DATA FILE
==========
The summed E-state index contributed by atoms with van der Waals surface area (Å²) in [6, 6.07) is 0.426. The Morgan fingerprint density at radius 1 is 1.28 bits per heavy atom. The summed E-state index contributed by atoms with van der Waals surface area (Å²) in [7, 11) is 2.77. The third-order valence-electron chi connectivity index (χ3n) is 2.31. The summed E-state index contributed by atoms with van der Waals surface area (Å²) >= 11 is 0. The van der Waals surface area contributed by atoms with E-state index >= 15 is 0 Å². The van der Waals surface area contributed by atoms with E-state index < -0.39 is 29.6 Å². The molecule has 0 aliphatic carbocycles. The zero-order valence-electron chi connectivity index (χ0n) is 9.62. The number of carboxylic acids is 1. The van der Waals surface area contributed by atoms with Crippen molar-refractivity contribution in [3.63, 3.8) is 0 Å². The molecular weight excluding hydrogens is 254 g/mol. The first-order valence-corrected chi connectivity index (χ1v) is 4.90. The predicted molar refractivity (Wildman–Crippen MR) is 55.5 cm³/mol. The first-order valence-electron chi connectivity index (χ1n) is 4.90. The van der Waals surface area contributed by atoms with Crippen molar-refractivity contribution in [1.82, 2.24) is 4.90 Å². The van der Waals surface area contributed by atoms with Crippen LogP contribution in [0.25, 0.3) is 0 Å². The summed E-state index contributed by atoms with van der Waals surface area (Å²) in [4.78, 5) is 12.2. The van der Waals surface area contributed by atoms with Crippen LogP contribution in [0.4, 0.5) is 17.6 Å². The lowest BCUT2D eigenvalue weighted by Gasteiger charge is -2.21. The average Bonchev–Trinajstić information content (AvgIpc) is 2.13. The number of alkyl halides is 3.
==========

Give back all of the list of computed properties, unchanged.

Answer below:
The summed E-state index contributed by atoms with van der Waals surface area (Å²) in [6, 6.07) is 0.426. The Morgan fingerprint density at radius 1 is 1.28 bits per heavy atom. The summed E-state index contributed by atoms with van der Waals surface area (Å²) in [7, 11) is 2.77. The third-order valence-electron chi connectivity index (χ3n) is 2.31. The summed E-state index contributed by atoms with van der Waals surface area (Å²) >= 11 is 0. The van der Waals surface area contributed by atoms with E-state index >= 15 is 0 Å². The van der Waals surface area contributed by atoms with E-state index < -0.39 is 29.6 Å². The molecule has 0 aliphatic carbocycles. The zero-order valence-electron chi connectivity index (χ0n) is 9.62. The number of carboxylic acids is 1. The van der Waals surface area contributed by atoms with Crippen molar-refractivity contribution in [3.63, 3.8) is 0 Å². The molecular weight excluding hydrogens is 254 g/mol. The first-order valence-corrected chi connectivity index (χ1v) is 4.90. The predicted molar refractivity (Wildman–Crippen MR) is 55.5 cm³/mol. The first-order valence-electron chi connectivity index (χ1n) is 4.90. The van der Waals surface area contributed by atoms with Crippen molar-refractivity contribution in [1.82, 2.24) is 4.90 Å². The van der Waals surface area contributed by atoms with Crippen LogP contribution in [0.25, 0.3) is 0 Å². The summed E-state index contributed by atoms with van der Waals surface area (Å²) in [4.78, 5) is 12.2. The van der Waals surface area contributed by atoms with Crippen LogP contribution in [0.4, 0.5) is 17.6 Å². The lowest BCUT2D eigenvalue weighted by Gasteiger charge is -2.21. The average Bonchev–Trinajstić information content (AvgIpc) is 2.13. The number of alkyl halides is 3.